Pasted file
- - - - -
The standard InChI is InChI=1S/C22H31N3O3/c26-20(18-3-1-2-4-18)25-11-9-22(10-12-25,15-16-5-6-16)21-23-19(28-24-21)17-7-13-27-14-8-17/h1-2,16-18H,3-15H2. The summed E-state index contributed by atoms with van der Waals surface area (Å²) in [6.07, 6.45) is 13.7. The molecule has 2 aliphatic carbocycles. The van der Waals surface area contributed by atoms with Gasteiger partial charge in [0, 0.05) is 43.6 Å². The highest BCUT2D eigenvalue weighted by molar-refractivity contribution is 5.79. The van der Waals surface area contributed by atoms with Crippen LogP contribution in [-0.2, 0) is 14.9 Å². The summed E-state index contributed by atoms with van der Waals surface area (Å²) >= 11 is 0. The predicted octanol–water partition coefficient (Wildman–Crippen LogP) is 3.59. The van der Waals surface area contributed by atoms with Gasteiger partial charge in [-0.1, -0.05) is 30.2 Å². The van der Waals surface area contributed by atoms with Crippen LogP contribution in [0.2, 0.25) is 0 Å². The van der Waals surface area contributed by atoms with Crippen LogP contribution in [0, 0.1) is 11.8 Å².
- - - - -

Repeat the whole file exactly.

The standard InChI is InChI=1S/C22H31N3O3/c26-20(18-3-1-2-4-18)25-11-9-22(10-12-25,15-16-5-6-16)21-23-19(28-24-21)17-7-13-27-14-8-17/h1-2,16-18H,3-15H2. The summed E-state index contributed by atoms with van der Waals surface area (Å²) in [6.07, 6.45) is 13.7. The molecule has 2 aliphatic carbocycles. The van der Waals surface area contributed by atoms with Gasteiger partial charge in [0, 0.05) is 43.6 Å². The highest BCUT2D eigenvalue weighted by molar-refractivity contribution is 5.79. The van der Waals surface area contributed by atoms with Crippen LogP contribution in [-0.2, 0) is 14.9 Å². The summed E-state index contributed by atoms with van der Waals surface area (Å²) >= 11 is 0. The predicted octanol–water partition coefficient (Wildman–Crippen LogP) is 3.59. The van der Waals surface area contributed by atoms with Gasteiger partial charge in [-0.1, -0.05) is 30.2 Å². The van der Waals surface area contributed by atoms with Crippen LogP contribution in [0.2, 0.25) is 0 Å². The van der Waals surface area contributed by atoms with Crippen LogP contribution in [0, 0.1) is 11.8 Å².